LaidOffCamp is being organized by recently laid off consultant Chris Hutchins. Tickets are free, although attendees are encouraged to make  a donation that suits their budget. LaidOffCamp is expecting between 300 and 500 people to attend; according to the event’s Facebook page, there are more than 280 confirmed attendees so far.

Further events are planned in Dallas, New York and Miami, with more cities in the pipeline.

Are you planning on attending LaidOffCamp?

Doing the Job With Obsolete Hardware in a Recession


While my new unibody MacBook is pretty state-of-the-art, and indeed the most contemporaneously avant garde computer I’ve ever owned, I’m still a fan of good older hardware and getting a lot of useful work out of my two nine-year-old Pismo PowerBooks.

The Pismo, for a variety of reasons, has proved an extraordinarily long-lived machine in terms of practical usefulness, thanks in no small part to its expandability, connectivity, and upgradability, representing what was arguably the all time high-water mark for those qualities in Mac laptops. It also has a really good keyboard, which makes it a continued tactile pleasure to work with.

Both of mine have been upgraded with G4 550 MHz processors, replacing the original 500 MHz G3s, and 8x dual-layer DVD-burning SuperDrives. The also have 576MB and 640 MB of RAM respectively (and would support up to 1 GB), larger capacity 40 GB and 100 GB hard drives, plus Wi-Fi and FireWire 800 PC Cardbus adapters. They’re running Mac OS X 10.4.11, which is as far as I intend to go with system software notwithstanding the potential for hacked Leopard installs. Pretty modest by today’s standards, but they’re lively enough as to not be at all frustrating for the sort of basic text and web-based stuff I do with them.
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Water Management Startup HydroPoint Seeks Cash

Water management company HydroPoint Data Systems is looking to raise between $4 million and $8 million, Chief Strategy Officer (updated: and former CEO) Chris Spain told us recently, and he expects the round to close in the second quarter. HydroPoint is open to adding new investors if it brings “real strategic” additional value, he added.

The Petaluma, Calif.-based company has raised $35.9 million from three earlier fundings, as well as an additional undisclosed sum from Citi’s Sustainable Development Investments in 2007. Other investors in those previous rounds include RockPort Capital Partners, Firelake Capital Management, Chrysalix Energy Venture Capital, Monitor Ventures, J.F. Shea Venture Capital, the venture capital arm of homebuilder Shea Homes, and The Toro Co., a landscaping firm.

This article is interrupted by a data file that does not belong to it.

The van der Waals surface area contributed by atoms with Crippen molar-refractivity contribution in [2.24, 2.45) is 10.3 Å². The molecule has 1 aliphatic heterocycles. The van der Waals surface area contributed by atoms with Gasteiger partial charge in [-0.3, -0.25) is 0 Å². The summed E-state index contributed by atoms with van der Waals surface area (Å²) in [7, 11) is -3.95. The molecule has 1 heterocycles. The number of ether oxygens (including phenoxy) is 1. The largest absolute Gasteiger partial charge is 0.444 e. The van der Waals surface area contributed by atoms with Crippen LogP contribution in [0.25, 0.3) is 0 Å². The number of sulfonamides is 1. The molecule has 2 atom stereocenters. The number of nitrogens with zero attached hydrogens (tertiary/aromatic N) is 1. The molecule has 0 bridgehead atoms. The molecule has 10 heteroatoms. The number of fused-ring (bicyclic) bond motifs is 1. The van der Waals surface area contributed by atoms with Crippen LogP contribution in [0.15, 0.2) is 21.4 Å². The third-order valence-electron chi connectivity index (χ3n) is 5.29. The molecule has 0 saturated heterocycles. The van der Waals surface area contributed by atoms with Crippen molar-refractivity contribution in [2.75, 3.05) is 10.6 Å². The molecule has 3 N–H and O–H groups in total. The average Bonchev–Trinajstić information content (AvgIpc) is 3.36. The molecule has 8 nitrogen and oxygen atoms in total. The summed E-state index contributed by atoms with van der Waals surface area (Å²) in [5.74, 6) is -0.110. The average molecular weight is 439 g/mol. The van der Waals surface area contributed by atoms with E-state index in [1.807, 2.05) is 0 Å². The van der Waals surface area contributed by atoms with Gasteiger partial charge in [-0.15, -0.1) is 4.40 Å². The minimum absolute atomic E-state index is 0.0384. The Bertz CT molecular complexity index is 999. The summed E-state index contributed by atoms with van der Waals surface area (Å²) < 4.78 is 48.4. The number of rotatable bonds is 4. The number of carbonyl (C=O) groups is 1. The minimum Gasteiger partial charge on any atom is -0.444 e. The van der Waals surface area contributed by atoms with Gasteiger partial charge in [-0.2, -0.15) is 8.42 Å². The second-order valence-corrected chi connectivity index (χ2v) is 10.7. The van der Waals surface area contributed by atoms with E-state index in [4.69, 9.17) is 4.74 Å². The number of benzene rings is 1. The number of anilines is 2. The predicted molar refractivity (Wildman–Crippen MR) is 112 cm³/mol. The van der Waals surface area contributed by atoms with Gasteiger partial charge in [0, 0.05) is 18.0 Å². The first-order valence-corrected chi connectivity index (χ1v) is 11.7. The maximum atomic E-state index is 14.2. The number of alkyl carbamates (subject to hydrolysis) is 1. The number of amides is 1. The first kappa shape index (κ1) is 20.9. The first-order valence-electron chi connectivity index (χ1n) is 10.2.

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What If It’s Worse Than We Think?

[qi:115] When the financial crisis reached full bloom last fall, it took many technology companies some time before they were able to appreciate the impact it would have on them. This year, we’re seeing the fallout in the form big losses or shrunken profits, layoffs and other signs of retrenchment.

Alongside the pain, however, there’s a sense of optimism — that the worst is over and the tech industry just has to muddle through until the economy recovers. But the worst may not, in fact, be over; Financial Meltdown 2.0 might be lurking around the corner to deliver a second, possibly harsher blow. Read More about What If It’s Worse Than We Think?

Do You Do Web Work During Weekends?

I called one of my friends earlier this week and asked her if we could have lunch on Sunday. I was surprised that she said she couldn’t make it, since she had to work. “What kind of evil forces are making you do this?” I asked her. Then again, who was I kidding? I was planning to write a couple of blog posts on Sunday evening. Like my friend, I was going to work during the weekend.

As I reviewed my own work habits, as well as those of other web workers, it became evident that working during the weekends is becoming more common.